As law school applications decline, organizations seek alternative ways to attract the next generation of lawyers. Among the deterrents to the potential applicant pool are financial concerns and job opportunity.
A recent New York Times article notes that “the number of law school applicants has decreased 20% within the past year,” based on a study by the Law School Admission Council. The rising cost of tuition has been noted as a contributing factor in the decline. Last month, in the state of New York, officials met to discuss a proposed rule change that would allow students to take the bar exam after two years of law school. The subtraction of the now-mandatory third year would result in a decrease in tuition, which could make law school more accessible to potential students.
While New York addresses potential financial concerns, farther north in Canada, DuPont GC Ernest Tuckett is setting his sights on another challenge to the future of the legal industry: job opportunities for minorities. Tuckett, who recently transitioned to Canada from the DuPont offices in the United States, feels diversity in the legal profession is a topic that should not be overlooked when discussing incoming lawyers. Tuckett’s approach to addressing the ongoing issue and concern regarding diversity involves both mentoring and community outreach. According to a recent article in Canadian Lawyer Magazine, Tuckett plans to launch a program in Canada similar to the Corporate Legal Diversity Pipeline program in the United States — an alliance between ACC and Street Law, which partners corporate legal departments with local high school law classes.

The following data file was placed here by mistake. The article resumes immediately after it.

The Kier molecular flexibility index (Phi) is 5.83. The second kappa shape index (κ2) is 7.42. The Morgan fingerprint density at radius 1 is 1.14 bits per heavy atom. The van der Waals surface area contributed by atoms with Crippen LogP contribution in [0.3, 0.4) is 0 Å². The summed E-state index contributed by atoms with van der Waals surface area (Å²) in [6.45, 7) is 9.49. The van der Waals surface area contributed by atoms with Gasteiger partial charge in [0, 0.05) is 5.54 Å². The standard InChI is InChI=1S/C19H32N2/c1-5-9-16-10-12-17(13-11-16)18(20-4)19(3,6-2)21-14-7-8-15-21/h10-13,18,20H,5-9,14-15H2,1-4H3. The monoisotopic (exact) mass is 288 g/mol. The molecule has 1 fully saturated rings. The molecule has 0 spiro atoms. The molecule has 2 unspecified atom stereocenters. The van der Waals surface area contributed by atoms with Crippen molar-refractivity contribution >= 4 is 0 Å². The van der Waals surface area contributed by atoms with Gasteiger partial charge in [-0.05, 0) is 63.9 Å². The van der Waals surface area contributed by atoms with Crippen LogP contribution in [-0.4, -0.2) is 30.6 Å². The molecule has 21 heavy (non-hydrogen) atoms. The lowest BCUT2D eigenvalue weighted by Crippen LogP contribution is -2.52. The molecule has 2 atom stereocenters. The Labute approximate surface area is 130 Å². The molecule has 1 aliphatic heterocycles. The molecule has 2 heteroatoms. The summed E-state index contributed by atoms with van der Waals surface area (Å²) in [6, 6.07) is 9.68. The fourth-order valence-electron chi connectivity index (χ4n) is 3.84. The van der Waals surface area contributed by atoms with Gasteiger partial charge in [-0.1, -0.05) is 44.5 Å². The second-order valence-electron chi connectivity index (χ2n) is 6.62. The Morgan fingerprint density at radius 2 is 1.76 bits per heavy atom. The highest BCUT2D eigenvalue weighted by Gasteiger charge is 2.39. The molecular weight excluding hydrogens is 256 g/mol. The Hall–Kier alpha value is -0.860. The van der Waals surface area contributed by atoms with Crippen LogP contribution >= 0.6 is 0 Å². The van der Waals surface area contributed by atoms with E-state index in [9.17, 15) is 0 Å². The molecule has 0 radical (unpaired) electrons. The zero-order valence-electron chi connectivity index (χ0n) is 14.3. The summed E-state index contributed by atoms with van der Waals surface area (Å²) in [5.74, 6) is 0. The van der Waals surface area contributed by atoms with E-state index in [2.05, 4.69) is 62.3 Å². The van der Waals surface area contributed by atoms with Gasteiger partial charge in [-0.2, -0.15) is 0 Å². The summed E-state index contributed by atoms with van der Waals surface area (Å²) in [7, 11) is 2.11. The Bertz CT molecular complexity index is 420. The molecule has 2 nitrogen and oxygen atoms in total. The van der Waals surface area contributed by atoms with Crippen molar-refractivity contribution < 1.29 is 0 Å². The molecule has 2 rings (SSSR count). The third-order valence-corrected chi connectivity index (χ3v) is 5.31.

The Corporate Legal Pipeline Diversity Program offers a glimpse into the legal profession, thus encouraging students to consider it as a viable career option. According to a recent survey of over 1,100 chief legal officers, 95 percent of respondents noted that they did not have a formal pro bono program at their law department. For smaller legal departments, a shortage of staffing and resources created challenges in developing a pro bono program. Initiatives such as the Corporate Legal Diversity Pipeline program are not only beneficial to students but also to legal departments without a pro bono program that are interested in contributing to the growth of the next generation of lawyers.
Corporate programs and provisions to current rules shed light on the trending regression of law school applicants. With the focus seemingly on high school and undergraduate students, as the next generation of lawyers emerge over the next five to ten years, success will be measured by a turnaround in law school applicants with a diverse pool of candidates.